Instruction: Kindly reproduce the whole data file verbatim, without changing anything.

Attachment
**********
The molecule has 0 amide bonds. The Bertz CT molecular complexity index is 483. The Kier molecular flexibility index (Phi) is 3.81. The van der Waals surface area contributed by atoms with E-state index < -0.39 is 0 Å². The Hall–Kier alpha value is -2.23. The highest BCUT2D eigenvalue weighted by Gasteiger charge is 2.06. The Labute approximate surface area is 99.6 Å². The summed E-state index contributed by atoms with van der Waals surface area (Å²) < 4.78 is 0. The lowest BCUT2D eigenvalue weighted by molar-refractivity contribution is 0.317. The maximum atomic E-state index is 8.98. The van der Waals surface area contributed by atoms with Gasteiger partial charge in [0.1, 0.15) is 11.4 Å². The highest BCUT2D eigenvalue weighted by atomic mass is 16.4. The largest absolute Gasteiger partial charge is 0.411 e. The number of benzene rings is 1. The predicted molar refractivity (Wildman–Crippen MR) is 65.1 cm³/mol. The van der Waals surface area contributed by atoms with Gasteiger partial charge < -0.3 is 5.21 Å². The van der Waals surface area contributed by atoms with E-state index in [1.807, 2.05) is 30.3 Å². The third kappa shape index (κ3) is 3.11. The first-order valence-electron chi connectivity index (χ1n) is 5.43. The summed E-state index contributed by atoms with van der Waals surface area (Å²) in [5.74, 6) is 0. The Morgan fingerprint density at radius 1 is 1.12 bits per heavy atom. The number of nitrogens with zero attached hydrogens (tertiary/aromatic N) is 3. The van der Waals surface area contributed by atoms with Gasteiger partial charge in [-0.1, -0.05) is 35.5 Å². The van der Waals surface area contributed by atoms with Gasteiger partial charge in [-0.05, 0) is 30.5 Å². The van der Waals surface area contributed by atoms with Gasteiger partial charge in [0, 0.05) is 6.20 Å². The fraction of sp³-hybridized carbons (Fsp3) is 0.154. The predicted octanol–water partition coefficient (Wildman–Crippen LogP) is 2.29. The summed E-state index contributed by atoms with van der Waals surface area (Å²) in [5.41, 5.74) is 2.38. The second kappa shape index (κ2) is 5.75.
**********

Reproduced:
The molecule has 0 amide bonds. The Bertz CT molecular complexity index is 483. The Kier molecular flexibility index (Phi) is 3.81. The van der Waals surface area contributed by atoms with E-state index < -0.39 is 0 Å². The Hall–Kier alpha value is -2.23. The highest BCUT2D eigenvalue weighted by Gasteiger charge is 2.06. The Labute approximate surface area is 99.6 Å². The summed E-state index contributed by atoms with van der Waals surface area (Å²) < 4.78 is 0. The lowest BCUT2D eigenvalue weighted by molar-refractivity contribution is 0.317. The maximum atomic E-state index is 8.98. The van der Waals surface area contributed by atoms with Gasteiger partial charge in [0.1, 0.15) is 11.4 Å². The highest BCUT2D eigenvalue weighted by atomic mass is 16.4. The largest absolute Gasteiger partial charge is 0.411 e. The number of benzene rings is 1. The predicted molar refractivity (Wildman–Crippen MR) is 65.1 cm³/mol. The van der Waals surface area contributed by atoms with Gasteiger partial charge < -0.3 is 5.21 Å². The van der Waals surface area contributed by atoms with E-state index in [1.807, 2.05) is 30.3 Å². The third kappa shape index (κ3) is 3.11. The first-order valence-electron chi connectivity index (χ1n) is 5.43. The summed E-state index contributed by atoms with van der Waals surface area (Å²) in [5.74, 6) is 0. The Morgan fingerprint density at radius 1 is 1.12 bits per heavy atom. The number of nitrogens with zero attached hydrogens (tertiary/aromatic N) is 3. The van der Waals surface area contributed by atoms with Gasteiger partial charge in [-0.1, -0.05) is 35.5 Å². The van der Waals surface area contributed by atoms with Gasteiger partial charge in [-0.05, 0) is 30.5 Å². The van der Waals surface area contributed by atoms with Gasteiger partial charge in [0, 0.05) is 6.20 Å². The fraction of sp³-hybridized carbons (Fsp3) is 0.154. The predicted octanol–water partition coefficient (Wildman–Crippen LogP) is 2.29. The summed E-state index contributed by atoms with van der Waals surface area (Å²) in [5.41, 5.74) is 2.38. The second kappa shape index (κ2) is 5.75.